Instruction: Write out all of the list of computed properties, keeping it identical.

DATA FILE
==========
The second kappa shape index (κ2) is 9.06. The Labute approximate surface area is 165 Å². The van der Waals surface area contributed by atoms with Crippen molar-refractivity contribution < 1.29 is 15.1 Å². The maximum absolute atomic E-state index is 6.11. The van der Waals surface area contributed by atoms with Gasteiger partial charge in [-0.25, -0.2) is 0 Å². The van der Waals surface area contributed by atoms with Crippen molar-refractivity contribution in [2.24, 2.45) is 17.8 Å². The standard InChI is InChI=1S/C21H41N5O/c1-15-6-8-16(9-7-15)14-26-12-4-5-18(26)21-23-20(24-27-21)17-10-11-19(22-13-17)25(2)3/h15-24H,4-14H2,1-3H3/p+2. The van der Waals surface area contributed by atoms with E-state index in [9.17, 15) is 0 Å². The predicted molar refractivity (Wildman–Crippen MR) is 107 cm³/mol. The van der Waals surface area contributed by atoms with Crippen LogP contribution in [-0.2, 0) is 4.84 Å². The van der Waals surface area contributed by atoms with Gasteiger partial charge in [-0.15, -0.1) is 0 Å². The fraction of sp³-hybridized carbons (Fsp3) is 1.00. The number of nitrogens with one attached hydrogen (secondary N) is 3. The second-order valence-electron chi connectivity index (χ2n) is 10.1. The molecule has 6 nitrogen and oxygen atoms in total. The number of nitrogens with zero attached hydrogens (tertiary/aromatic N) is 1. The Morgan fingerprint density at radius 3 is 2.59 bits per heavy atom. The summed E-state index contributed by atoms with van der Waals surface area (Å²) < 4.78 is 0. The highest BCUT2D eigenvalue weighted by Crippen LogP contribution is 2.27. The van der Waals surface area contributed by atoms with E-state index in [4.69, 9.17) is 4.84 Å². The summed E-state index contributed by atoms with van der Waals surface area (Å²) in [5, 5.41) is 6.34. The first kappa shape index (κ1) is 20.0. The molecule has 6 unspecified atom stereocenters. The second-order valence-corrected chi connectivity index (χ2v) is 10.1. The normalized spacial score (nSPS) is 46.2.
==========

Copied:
The second kappa shape index (κ2) is 9.06. The Labute approximate surface area is 165 Å². The van der Waals surface area contributed by atoms with Crippen molar-refractivity contribution < 1.29 is 15.1 Å². The maximum absolute atomic E-state index is 6.11. The van der Waals surface area contributed by atoms with Gasteiger partial charge in [-0.25, -0.2) is 0 Å². The van der Waals surface area contributed by atoms with Crippen molar-refractivity contribution in [2.24, 2.45) is 17.8 Å². The standard InChI is InChI=1S/C21H41N5O/c1-15-6-8-16(9-7-15)14-26-12-4-5-18(26)21-23-20(24-27-21)17-10-11-19(22-13-17)25(2)3/h15-24H,4-14H2,1-3H3/p+2. The van der Waals surface area contributed by atoms with E-state index in [9.17, 15) is 0 Å². The predicted molar refractivity (Wildman–Crippen MR) is 107 cm³/mol. The van der Waals surface area contributed by atoms with Crippen LogP contribution in [-0.2, 0) is 4.84 Å². The van der Waals surface area contributed by atoms with Gasteiger partial charge in [-0.15, -0.1) is 0 Å². The fraction of sp³-hybridized carbons (Fsp3) is 1.00. The number of nitrogens with one attached hydrogen (secondary N) is 3. The second-order valence-electron chi connectivity index (χ2n) is 10.1. The molecule has 6 nitrogen and oxygen atoms in total. The number of nitrogens with zero attached hydrogens (tertiary/aromatic N) is 1. The Morgan fingerprint density at radius 3 is 2.59 bits per heavy atom. The summed E-state index contributed by atoms with van der Waals surface area (Å²) < 4.78 is 0. The highest BCUT2D eigenvalue weighted by Crippen LogP contribution is 2.27. The van der Waals surface area contributed by atoms with E-state index in [4.69, 9.17) is 4.84 Å². The summed E-state index contributed by atoms with van der Waals surface area (Å²) in [5, 5.41) is 6.34. The first kappa shape index (κ1) is 20.0. The molecule has 6 unspecified atom stereocenters. The second-order valence-corrected chi connectivity index (χ2v) is 10.1. The normalized spacial score (nSPS) is 46.2.